Three extraordinary lives intertwine across oceans and centuries.
On the banks of the River Seine in 1899, a heartbroken young woman takes her final breath before plunging into the icy water. Although she does not know it, her decision will set in motion an astonishing chain of events. It will lead to 1950s Norway, where a grieving toymaker is on the cusp of a transformative invention, all the way to present-day Canada, where a journalist battling a terrible disease, drowning in her own lungs, risks everything for one last chance to live.
Moving effortlessly across time and space and taking inspiration from an incredible true story, Coming Up for Air is a bold, richly imagined novel about love, loss, and the immeasurable impact of every human life.
Published 19th March 2020 by Doubleday/Transworld UK
Coming Up For Air is a book that I hadn’t heard of until just over a week ago. I’m surprised, because after reading it I genuinely think it’s a book that deserves more attention and needs shouting about more. I know some of my fellow book pals would adore it too.
Telling three different stories in three different time frames, they appear at first unconnected although water and drowning soon become an apparent theme. In 1899 Paris, an unknown and unidentified young woman – L’Inconnue – is pulled lifeless from the Seine. In 1950’s Norway, a grieving toy maker is on the verge of a lifesaving invention and in the present day Canada, forty year old Cystic Fibrosis sufferer, Anouk, awaits a life changing lung transplant.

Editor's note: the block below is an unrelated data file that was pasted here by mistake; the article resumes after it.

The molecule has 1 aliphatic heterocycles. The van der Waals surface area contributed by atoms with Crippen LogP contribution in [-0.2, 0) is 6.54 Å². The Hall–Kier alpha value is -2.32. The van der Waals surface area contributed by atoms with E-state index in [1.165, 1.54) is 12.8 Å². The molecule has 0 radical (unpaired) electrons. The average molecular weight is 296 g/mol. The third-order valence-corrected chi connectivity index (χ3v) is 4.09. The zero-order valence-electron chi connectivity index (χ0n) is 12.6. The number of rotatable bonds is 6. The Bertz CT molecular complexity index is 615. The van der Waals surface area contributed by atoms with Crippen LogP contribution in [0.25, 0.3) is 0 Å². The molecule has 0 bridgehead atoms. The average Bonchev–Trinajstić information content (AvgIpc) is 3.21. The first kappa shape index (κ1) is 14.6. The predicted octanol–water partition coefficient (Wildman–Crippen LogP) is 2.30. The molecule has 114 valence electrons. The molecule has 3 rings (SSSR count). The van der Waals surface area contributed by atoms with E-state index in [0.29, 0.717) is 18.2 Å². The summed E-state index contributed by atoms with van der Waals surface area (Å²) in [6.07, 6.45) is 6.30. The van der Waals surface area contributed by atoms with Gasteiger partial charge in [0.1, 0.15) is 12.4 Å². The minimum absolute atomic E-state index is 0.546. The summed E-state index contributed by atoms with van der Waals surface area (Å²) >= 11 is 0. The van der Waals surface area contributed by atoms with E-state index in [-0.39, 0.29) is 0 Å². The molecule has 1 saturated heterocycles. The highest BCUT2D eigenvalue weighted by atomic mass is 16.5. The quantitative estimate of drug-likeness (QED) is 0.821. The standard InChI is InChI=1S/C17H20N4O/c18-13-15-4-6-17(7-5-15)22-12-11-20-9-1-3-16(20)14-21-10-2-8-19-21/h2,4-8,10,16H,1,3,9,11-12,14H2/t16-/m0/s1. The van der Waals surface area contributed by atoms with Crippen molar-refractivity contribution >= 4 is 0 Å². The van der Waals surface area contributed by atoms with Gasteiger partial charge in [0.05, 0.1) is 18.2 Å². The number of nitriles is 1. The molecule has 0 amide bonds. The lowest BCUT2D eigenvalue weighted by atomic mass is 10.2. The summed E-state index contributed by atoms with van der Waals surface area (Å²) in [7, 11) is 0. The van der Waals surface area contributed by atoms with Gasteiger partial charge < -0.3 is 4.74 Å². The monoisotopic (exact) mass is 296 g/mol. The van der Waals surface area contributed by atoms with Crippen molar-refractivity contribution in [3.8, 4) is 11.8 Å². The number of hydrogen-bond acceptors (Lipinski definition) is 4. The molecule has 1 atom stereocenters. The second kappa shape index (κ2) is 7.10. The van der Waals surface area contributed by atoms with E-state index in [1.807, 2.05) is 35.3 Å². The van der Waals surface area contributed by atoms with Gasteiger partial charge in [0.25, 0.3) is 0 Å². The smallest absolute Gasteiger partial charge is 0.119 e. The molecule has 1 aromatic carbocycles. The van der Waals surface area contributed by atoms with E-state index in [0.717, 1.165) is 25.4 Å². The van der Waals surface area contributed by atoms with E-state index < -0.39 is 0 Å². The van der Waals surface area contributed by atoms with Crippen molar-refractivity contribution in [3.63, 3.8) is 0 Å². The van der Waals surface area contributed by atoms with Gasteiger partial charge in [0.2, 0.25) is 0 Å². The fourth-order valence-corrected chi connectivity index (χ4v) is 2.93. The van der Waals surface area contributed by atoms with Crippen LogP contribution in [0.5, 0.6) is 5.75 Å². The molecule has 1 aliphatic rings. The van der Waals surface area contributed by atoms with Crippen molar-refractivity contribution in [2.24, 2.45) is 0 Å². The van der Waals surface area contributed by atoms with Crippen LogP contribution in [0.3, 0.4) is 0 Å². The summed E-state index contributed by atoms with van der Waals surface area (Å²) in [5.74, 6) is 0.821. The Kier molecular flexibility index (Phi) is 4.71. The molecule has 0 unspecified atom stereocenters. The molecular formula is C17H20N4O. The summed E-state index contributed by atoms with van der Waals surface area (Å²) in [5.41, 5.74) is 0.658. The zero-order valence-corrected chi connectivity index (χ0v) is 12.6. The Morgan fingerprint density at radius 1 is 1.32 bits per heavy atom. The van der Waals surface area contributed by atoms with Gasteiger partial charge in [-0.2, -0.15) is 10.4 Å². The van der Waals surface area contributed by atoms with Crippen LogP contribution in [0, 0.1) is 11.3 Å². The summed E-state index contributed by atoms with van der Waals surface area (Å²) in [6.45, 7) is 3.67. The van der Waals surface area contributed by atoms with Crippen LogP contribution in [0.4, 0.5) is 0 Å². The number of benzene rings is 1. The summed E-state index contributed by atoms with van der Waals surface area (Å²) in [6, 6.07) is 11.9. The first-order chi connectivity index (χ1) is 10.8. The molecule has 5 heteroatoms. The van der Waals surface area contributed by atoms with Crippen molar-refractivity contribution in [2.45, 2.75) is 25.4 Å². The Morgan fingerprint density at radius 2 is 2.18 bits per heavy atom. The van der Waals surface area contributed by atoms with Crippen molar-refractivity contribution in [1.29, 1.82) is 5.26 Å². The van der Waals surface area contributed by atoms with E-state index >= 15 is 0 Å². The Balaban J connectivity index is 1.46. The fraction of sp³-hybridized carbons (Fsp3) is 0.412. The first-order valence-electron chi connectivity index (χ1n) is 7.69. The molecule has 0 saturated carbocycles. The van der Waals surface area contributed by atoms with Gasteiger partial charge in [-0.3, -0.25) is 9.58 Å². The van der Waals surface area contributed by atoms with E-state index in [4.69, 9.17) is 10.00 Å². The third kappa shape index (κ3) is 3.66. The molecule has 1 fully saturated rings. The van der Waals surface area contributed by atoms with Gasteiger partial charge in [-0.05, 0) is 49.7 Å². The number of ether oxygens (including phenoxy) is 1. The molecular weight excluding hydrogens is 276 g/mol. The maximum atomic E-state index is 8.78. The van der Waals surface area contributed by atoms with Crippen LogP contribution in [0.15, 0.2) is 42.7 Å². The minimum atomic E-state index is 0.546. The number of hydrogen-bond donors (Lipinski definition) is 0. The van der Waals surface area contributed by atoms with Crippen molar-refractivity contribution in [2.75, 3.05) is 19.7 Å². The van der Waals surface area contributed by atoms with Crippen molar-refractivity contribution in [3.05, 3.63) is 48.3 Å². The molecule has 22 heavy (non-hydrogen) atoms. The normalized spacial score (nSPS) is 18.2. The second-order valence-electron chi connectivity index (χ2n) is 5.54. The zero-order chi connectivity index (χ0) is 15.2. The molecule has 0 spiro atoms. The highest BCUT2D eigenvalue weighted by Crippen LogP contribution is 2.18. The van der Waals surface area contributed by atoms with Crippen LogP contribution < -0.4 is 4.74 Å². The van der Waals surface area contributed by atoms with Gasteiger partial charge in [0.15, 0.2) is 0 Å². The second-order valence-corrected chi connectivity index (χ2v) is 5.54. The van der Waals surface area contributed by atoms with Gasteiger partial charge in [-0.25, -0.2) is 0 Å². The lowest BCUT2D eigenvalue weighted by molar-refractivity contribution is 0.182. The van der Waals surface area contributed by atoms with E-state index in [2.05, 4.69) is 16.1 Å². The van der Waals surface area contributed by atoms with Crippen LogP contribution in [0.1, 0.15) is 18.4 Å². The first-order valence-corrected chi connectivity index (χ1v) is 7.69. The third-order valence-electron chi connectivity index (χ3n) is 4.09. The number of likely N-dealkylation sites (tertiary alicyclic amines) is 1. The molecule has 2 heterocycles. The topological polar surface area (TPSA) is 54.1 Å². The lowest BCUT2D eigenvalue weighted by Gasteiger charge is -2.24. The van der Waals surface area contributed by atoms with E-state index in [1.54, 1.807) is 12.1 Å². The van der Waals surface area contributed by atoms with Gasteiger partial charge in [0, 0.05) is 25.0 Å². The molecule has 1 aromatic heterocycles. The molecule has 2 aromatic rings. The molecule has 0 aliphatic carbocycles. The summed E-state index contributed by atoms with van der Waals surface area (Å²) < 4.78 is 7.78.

I adored this book, the writing is lyrical and richly descriptive – particularly L’inconnue’s story which was my favourite. The individual stories are told in alternating chapters, and despite the apparent lack of connection, each one was easy enough to fall back into and there was no disjointedness to the book at all.
It’s towards the end where the connection is revealed and it both took me by surprise and moved me intensely. With some fact woven into the fictitious story, it was a revelation and incredibly interesting. I genuinely don’t think I will do a certain aspect of my jobs training again without thinking of this book. I often say that a book will stay with me, but this one absolutely will.
I feel I’ve had to be vague, because I really don’t want to ruin the book for anyone who reads it. I would urge anyone who enjoys entangled timelines, moving and poetic writing with a literary feel that will both engage, challenge and move you, to give this book a go. A unique, fascinating story – I recommend it highly
Thanks to the publisher for my gifted copy